Evolution offers several features that can help you to organize your e-mail. You can create new folders, as well as filter, sort, and search through your messages.
Creating New Folders
If you want to better organize your e-mail, you can create your own folders, which will then appear in the list on the left side of the program window.
To create a new top-level folder, which will appear in the list alongside the standard folders (Inbox, Junk, Outbox, etc.), right-click On This Computer and select New Folder. Then make sure that On This Computer is selected in the folder view of the dialog box that appears. Type a name and click Create. You can also create second-level folders, which will effectively be “inside” other folders and will appear indented below their parent folder within the list. For example, you might want to create a series of folders within the main Inbox folder to sort your mail from various individuals or organizations. To do this, right-click Inbox, select New Folder, and give the folder a name in the dialog box that appears, as shown in Figure. After the new folder has been created, click the chevron next to Inbox to expand the display to show your new subfolder.
Figure . You can create your own folders to better organize your mail.
You can then drag and drop messages into the new folders, or you can simply right-click them, select Move to Folder, and select the folder from the dialog box that appears. This can be useful if you wish to select a handful of messages by holding down the Ctrl key. All you need to do then is right-click one of them and select Move to Folder.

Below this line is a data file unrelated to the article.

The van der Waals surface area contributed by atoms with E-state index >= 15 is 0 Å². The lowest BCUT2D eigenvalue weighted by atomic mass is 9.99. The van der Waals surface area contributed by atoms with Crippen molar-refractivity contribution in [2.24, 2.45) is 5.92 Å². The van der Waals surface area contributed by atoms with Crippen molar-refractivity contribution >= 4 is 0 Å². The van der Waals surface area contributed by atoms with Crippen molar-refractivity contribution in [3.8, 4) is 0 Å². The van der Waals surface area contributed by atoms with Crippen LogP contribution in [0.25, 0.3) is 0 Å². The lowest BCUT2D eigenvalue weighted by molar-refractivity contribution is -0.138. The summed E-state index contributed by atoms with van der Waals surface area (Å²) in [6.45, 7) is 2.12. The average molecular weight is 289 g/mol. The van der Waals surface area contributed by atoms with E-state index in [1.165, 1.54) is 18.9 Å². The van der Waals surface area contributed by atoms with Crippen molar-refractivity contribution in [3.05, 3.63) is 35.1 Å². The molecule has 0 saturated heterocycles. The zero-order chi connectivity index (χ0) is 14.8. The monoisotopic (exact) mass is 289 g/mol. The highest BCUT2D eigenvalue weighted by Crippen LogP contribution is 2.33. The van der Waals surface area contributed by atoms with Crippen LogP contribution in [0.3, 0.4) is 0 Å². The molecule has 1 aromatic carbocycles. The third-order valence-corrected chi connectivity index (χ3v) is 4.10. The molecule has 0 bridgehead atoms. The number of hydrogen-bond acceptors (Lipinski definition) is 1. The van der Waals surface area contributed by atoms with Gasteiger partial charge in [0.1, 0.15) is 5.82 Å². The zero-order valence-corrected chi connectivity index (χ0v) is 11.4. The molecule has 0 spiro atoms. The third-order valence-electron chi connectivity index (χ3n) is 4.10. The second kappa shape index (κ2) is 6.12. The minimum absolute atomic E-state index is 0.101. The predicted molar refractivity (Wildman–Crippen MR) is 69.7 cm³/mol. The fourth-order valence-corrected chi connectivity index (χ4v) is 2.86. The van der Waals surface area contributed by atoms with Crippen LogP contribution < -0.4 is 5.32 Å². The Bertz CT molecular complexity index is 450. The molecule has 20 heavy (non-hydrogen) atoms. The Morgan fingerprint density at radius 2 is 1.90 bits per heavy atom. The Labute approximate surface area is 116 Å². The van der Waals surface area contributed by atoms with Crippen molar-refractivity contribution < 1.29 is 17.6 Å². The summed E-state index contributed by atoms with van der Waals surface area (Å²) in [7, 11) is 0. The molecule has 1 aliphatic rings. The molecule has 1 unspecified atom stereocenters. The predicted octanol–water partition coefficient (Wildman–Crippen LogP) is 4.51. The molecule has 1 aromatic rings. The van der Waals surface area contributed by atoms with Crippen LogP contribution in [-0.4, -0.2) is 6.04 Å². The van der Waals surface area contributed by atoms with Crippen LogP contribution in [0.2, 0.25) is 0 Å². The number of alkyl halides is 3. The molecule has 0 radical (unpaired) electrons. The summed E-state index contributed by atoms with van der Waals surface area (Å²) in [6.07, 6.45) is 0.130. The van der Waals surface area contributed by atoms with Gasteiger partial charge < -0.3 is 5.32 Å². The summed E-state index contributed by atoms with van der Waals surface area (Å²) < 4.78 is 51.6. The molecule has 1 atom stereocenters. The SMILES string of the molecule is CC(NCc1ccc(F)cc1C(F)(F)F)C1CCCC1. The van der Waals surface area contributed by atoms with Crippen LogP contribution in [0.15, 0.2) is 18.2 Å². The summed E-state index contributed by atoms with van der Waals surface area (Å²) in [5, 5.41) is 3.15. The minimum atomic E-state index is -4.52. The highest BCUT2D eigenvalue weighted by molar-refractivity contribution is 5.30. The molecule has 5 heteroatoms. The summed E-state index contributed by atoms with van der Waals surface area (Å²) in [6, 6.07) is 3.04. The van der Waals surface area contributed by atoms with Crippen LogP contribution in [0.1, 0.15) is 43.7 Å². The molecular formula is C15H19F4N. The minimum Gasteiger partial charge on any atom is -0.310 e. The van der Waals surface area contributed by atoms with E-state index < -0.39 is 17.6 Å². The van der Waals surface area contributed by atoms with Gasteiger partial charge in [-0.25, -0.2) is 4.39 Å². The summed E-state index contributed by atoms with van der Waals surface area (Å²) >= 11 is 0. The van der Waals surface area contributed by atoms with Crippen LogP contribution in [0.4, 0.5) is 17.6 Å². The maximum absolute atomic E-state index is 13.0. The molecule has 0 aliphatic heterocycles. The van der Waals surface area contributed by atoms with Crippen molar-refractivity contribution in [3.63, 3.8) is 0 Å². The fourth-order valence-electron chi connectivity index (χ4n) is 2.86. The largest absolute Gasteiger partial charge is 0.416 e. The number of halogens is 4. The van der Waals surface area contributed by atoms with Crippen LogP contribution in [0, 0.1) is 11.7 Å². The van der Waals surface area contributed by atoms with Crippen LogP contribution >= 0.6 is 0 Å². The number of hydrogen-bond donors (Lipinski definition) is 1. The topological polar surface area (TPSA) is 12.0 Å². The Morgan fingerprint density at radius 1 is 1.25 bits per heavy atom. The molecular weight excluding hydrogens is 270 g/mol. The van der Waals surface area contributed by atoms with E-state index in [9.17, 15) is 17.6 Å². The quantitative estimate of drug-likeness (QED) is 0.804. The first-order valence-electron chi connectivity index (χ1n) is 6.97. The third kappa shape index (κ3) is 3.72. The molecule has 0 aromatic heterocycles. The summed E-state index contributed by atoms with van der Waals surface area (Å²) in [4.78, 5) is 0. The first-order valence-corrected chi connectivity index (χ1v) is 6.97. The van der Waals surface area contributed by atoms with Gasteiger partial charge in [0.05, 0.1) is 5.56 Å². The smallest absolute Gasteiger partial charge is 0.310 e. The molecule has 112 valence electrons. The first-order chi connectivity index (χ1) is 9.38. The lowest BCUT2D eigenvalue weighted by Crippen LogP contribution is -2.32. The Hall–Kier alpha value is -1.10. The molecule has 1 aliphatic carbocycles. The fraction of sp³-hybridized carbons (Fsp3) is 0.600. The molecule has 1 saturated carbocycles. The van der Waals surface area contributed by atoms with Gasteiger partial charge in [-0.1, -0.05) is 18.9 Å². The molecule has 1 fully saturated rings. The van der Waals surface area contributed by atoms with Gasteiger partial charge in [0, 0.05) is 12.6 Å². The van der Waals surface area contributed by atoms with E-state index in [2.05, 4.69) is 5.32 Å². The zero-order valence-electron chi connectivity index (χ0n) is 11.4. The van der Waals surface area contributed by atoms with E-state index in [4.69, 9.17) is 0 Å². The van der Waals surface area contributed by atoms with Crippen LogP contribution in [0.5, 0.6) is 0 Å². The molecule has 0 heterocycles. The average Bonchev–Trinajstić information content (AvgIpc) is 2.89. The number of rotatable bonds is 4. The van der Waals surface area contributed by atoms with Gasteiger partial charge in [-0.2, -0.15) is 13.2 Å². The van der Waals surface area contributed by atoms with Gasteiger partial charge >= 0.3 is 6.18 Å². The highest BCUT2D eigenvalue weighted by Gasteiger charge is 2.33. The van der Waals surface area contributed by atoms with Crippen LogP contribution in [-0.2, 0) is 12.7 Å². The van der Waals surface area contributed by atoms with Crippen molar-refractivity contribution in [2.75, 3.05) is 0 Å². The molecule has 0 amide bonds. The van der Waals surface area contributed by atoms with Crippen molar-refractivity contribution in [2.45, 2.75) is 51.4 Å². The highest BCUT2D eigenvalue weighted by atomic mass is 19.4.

You can also copy messages from one location to another, thus producing two copies of the same message. Simply right-click the message, select Copy to Folder, and select the folder from the list. Alternatively, you can hold down the Ctrl key while you drag the message to the new location.
Dealing with Junk E-Mail
Evolution includes intelligent junk mail filtering. Any mail that Evolution thinks is spam or junk mail will end up in the Junk folder. When you first start using Evolution, you should check the folder regularly, because there’s a chance Evolution might have made a mistake. However, this is a good thing, because by right-clicking the message and selecting Mark As Not Junk, the Evolution junk mail filter will be able to better understand what to consider as junk in your particular Inbox.
In a similar way, if you find that Evolution misses junk e-mail, and it ends up in your Inbox, you can right-click it and select Mark As Junk. Alternatively, select it and click the Junk icon on the main toolbar. To empty the Junk folder, select all the messages (Ctrl+A), right-click, and select Delete. Bear in mind that, as with any folder, after the messages are deleted, they will appear in the Trash, and you can restore them from there if necessary.
Sorting and Filtering Messages
You can filter incoming messages according to practically any criteria, including who sent the message, its subject line, words within the body of the mail, its size, and whether it has attachments. Coupled with the ability to create folders, this allows you to automatically sort messages as soon as they’re received. To set up filters, click Edit ➤ Message Filters. Click the Add button and, in the Rule Name box, start by giving the new rule a descriptive name by which you’ll be able to recognize it in the future. You might think this isn’t important, but you may create tens, if not hundreds, of filters, so being able to identify filters will be very helpful.
As shown in Figure, the Add Rule dialog box is split into two halves: Find Items That Meet the Following Conditions and Then. As implied by the labels, if the selected conditions are met, then the selected actions will take place.